Close up of skull icon on monitor screen (Getty)

WASHINGTON — Even as the Pentagon makes big bets on big data and artificial intelligence, the Army’s software acquisition chief is raising a new warning that adversaries could “poison” the well of data from which AI drinks, subtly sabotaging algorithms the US will use in future conflicts.

“I don’t think our data is poisoned now,” deputy assistant secretary Jennifer Swanson emphasized Wednesday at a Potomac Officers Club conference, “but when we’re fighting a near-peer adversary, we have to know exactly what those threat vectors are.”

The fundamental problem is that every machine-learning algorithm has to be trained on data — lots and lots of data. The Pentagon is making a tremendous effort to collect, collate, curate, and clean its data so analytic algorithms and infant AIs can make sense of it. In particular, the prep team needs to throw out any erroneous datapoints before the algorithm can learn the wrong thing.

Commercial chatbots from 2016’s Microsoft Tay to 2023’s ChatGPT are notorious for sucking up misinformation and racism along with all the other internet content they consume. But what’s worse, Swanson argued, is that the military’s own training data might be deliberately targeted by an adversary – a technique known as “data poisoning.”

RELATED: Pentagon tested generative AI to draft supply plans in latest GIDE 9 wargame

“Any commercial LLM [Large Language Model] that is out, there that is learning from the internet, is poisoned today,” Swanson said bluntly. “[But] I am honestly more concerned about what you call, you know, the ‘regular’ AI, because those are the algorithms that are going to really be used by our soldiers to make decisions in the battlefield.”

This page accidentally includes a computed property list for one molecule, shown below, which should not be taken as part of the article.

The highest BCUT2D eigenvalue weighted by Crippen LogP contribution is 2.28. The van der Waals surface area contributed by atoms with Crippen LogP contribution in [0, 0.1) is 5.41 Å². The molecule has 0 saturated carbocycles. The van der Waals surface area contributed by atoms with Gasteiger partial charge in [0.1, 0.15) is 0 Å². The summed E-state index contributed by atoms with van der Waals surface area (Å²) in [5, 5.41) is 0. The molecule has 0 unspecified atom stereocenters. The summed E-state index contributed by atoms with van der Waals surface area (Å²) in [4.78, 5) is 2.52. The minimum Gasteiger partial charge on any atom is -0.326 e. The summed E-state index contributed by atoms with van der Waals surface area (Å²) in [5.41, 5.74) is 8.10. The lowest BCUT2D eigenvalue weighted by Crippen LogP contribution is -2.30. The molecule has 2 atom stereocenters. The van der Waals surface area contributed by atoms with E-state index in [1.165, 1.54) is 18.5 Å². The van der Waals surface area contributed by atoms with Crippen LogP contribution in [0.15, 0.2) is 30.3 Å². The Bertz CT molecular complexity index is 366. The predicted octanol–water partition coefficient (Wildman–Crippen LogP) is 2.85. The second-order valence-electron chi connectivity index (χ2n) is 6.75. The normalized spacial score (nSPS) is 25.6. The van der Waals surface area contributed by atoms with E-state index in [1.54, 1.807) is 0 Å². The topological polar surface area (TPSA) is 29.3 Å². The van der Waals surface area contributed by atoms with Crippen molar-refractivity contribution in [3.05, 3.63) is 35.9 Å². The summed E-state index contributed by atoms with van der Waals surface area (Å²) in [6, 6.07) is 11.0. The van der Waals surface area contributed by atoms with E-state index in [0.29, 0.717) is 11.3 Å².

Making better chatbots isn’t the big problem for the Pentagon, she argued. “I think [generative AI] is fixable,” she said. “It really is all about the data.” Instead of training an LLM on the open internet, as OpenAI et al have done, the military would train it on a trusted, verified military dataset inside a secure, firewalled environment. Specifically, she recommended a system at DoD Impact Level 5 or 6, suitable for sensitive (5) or classified (6) data.

“Hopefully by this summer, we have an IL-5 LLM capability that will be available for us to use,” she said. That can help with all sorts of back-office functions, summarizing reams of information to make bureaucratic processes more efficient, she said. “But our main concern [is] those algorithms that are going to be informing battlefield decisions.”

Jennifer Swanson, left, the deputy assistant secretary of the Army for Data, Engineering and Software, gives her remarks at the Walter E. Washington Convention Center in Washington, D.C., Oct. 11, 2023. (U.S. Army photo by Pfc. Brandon L. Perry)

“The consequences of bad data or bad algorithms or poison data or trojans or all of those things are much greater in those use cases,” Swanson said. “That’s really, for us, where we are spending the bulk of our time.”

CJADC2, AI Testing, And Defeating Poisoned Data

Getting the right military-specific training data is particularly critical for the Pentagon, which aims to use AI to coordinate future combat operations across land, air, sea, space, and cyberspace. The concept is called Combined Joint All-Domain Command and Control (CJADC2), and in February the Pentagon announced a functioning “minimum viability capability” was already being fielded to select headquarters around the world.